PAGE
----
Tell me about designing the Borg.
We didnít know what we were getting into with the inital description in the script. The description was that the Borg ship was not in chambers like our ship, it didnít have a bridge, the Borg are very powerful, they are part organic, and part mechanical. They are a collective, they think as one unit. The ship and the Borg are a unit. And the ship was described as a vast endless chamber of Borg, as far up as you could see and as far down as you could see and as far forward as you can see.
I thought, well maybe weíll do this all by mirrors. I spent a week by myself at the studio, and I felt if I did something that looked the same high up as it was far down and from side to side, and endless forward it would work, and so it was just a repeat. Everything on the set was repeated over and over and over. It was a series of alcoves where the Borg would plug in and become part of the ship.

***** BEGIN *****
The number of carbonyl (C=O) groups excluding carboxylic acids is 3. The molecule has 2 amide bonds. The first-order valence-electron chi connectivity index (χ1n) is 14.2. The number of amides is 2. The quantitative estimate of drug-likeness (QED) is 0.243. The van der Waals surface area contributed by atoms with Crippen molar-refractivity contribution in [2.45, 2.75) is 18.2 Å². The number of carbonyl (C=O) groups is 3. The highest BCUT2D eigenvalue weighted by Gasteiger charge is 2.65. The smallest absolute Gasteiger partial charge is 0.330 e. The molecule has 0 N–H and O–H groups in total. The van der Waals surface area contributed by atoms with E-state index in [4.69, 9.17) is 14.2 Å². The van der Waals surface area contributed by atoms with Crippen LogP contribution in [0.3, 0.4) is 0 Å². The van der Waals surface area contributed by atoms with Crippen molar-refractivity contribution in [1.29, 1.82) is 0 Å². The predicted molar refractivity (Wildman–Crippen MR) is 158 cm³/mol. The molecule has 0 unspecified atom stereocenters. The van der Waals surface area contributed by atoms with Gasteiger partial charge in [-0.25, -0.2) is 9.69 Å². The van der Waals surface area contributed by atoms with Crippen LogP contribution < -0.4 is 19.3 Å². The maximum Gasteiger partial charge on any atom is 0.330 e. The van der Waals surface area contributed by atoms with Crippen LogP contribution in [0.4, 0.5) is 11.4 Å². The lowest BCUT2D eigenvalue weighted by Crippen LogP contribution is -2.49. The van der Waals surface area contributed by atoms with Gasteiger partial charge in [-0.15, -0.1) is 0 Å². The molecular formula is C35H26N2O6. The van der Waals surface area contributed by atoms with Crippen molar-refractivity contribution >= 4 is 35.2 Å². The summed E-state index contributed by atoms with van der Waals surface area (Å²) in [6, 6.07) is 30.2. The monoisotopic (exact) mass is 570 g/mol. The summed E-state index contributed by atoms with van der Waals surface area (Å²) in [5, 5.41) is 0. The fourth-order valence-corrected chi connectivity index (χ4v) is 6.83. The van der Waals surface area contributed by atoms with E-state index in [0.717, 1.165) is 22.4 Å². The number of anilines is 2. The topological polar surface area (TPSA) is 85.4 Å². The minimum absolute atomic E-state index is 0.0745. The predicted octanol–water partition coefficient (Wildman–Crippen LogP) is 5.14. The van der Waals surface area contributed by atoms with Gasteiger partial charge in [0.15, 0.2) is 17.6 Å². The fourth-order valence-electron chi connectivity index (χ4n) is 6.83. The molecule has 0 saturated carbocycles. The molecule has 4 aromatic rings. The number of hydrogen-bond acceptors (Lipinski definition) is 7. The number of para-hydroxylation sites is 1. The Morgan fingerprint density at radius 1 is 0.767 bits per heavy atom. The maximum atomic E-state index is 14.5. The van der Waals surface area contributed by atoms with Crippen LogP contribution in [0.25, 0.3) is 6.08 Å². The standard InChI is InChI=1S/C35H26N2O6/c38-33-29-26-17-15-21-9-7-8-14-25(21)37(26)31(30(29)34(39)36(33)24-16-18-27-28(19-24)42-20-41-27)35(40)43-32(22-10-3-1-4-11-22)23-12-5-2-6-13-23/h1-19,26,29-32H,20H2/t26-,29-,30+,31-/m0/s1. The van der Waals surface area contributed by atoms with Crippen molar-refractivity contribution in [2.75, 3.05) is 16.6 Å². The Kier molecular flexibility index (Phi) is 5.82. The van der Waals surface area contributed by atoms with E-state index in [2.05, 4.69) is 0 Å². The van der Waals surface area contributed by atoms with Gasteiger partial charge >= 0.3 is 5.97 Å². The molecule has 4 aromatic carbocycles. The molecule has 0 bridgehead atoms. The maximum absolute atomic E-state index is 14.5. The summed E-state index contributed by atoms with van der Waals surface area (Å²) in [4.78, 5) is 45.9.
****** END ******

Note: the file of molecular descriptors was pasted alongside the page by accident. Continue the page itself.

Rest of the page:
The ship had to look part organic and part mechanical, as well as the Borg themselves, so that they blended together. Duranda Woods was the costume designer, and she picked up elements of the flex hoses that were in panels and in the alcoves. She reinforced the costumes with that, so that once they got plugged in they became part of the set.
On one element which was for over the head I used an antique art deco hair dryer as the base. It looked kind of like a helmet. That was the mould, and I repeated that, so that it looked like it got to the brain. Then the actors literally would plug in to the set. It was a way to make it graphically look like they became part of the ship.